how rating agencies distribute good and bad points

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The Paris offices of financial rating agencies could be somewhat deserted in the coming weeks. “The teleworking rules have been a blessing for us”, says the manager (who requires to remain anonymous) of one of them with a smile. He still shudders at the memory of the day when, during the eurozone sovereign debt crisis (2010-2015), angry demonstrators invaded the offices of the agency of a European country. Today he monitors discussions on social networks “like milk on the fire”fearing the risks “calls for revolt” coming from the extreme left or the extreme right. “From now on, we can go dematerialized overnight, if necessary…”

With the recent slippage of the French public deficit, rising to 5.5% of gross domestic product (GDP) in 2023, instead of 4.9% initially forecast, the rating agencies are making a comeback in the public debate. After 2012, in the midst of the euro zone crisis, they all removed France from the famous “AAA” – the highest level of a rating on which a country’s borrowing rates depend. Then nothing for almost a decade. In April 2023, Fitch, one of the three main rating agencies with Moody’s and Standard & Poor’s (S&P Global Ratings), was the first to return to the charge: sanctioning the slow drift in public accounts, it downgraded the French rating from AA to AA – that is, from the third to the fourth best level.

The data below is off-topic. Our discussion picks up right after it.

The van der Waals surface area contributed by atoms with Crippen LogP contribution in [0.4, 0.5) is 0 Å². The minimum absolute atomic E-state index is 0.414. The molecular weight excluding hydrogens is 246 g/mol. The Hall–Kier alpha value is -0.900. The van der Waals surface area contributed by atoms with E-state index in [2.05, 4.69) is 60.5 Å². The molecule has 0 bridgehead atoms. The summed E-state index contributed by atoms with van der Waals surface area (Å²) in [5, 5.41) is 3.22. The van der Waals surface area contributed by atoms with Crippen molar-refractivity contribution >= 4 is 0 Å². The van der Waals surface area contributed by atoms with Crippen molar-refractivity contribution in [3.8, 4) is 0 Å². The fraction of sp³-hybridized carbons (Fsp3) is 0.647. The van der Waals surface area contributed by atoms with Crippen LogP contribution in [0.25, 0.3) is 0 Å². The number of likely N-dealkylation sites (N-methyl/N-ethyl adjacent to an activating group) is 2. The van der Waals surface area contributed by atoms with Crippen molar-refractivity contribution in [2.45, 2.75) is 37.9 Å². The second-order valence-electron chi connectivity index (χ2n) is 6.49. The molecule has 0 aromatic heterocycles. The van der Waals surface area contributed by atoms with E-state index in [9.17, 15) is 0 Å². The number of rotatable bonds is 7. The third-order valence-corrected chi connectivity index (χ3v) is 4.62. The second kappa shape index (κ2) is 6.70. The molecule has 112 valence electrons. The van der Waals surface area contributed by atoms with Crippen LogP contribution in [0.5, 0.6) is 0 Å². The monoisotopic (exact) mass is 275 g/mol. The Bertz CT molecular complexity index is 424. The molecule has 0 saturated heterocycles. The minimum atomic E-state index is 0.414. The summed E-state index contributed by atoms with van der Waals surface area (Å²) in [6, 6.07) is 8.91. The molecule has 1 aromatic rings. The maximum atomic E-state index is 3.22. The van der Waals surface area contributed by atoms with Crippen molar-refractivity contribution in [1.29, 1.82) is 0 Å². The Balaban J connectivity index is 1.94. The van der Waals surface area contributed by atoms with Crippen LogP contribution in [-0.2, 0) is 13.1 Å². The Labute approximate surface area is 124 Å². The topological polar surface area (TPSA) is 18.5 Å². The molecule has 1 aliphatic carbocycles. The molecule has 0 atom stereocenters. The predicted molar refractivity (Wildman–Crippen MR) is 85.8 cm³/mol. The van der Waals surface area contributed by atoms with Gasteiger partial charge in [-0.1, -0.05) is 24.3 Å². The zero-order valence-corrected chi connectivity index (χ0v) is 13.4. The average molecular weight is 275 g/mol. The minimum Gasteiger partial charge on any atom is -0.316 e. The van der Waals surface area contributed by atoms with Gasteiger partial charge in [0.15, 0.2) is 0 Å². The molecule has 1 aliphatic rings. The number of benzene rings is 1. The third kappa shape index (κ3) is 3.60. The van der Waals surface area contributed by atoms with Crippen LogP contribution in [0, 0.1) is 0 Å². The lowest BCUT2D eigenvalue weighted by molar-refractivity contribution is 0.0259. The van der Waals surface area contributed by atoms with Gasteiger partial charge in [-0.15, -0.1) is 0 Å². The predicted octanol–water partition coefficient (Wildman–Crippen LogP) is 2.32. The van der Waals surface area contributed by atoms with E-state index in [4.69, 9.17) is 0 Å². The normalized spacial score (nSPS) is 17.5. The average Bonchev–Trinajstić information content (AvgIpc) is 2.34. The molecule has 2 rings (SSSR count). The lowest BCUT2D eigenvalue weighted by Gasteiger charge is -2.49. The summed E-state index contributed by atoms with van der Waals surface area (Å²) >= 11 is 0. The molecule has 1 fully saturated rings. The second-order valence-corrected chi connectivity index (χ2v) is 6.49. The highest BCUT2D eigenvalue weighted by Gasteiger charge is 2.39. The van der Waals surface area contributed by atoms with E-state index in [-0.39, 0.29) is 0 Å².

Further declines could occur in the coming weeks. Friday April 26, Fitch and Moody’s (the latter currently assigns an Aa2 to France, the third best rating in its classification system) must make their decision known. They will be followed on May 31 by S&P (which currently gives a rating of AA, also its third best rating, accompanied by a “negative outlook”).

Avoid the effects of panic

But by virtue of what have these three American financial giants assumed the right to distribute their good or bad points? “Who rang our bell? These are the investors, responds Yann Le Pallec, director of credit ratings at Standard & Poor’s. We are here to provide them with information. They are the ones who then decide where to invest their money. »

During the financial crisis of 2008, then that of sovereign debts, rating agencies were accused of all evils. In 2008, by awarding the best ratings to risky credits, the famous American subprimes, they contributed to the blindness of the markets. Then they were accused of accelerating the panic, each downgrade of the rating scaring away investors, which had the consequence of worsening the situation.

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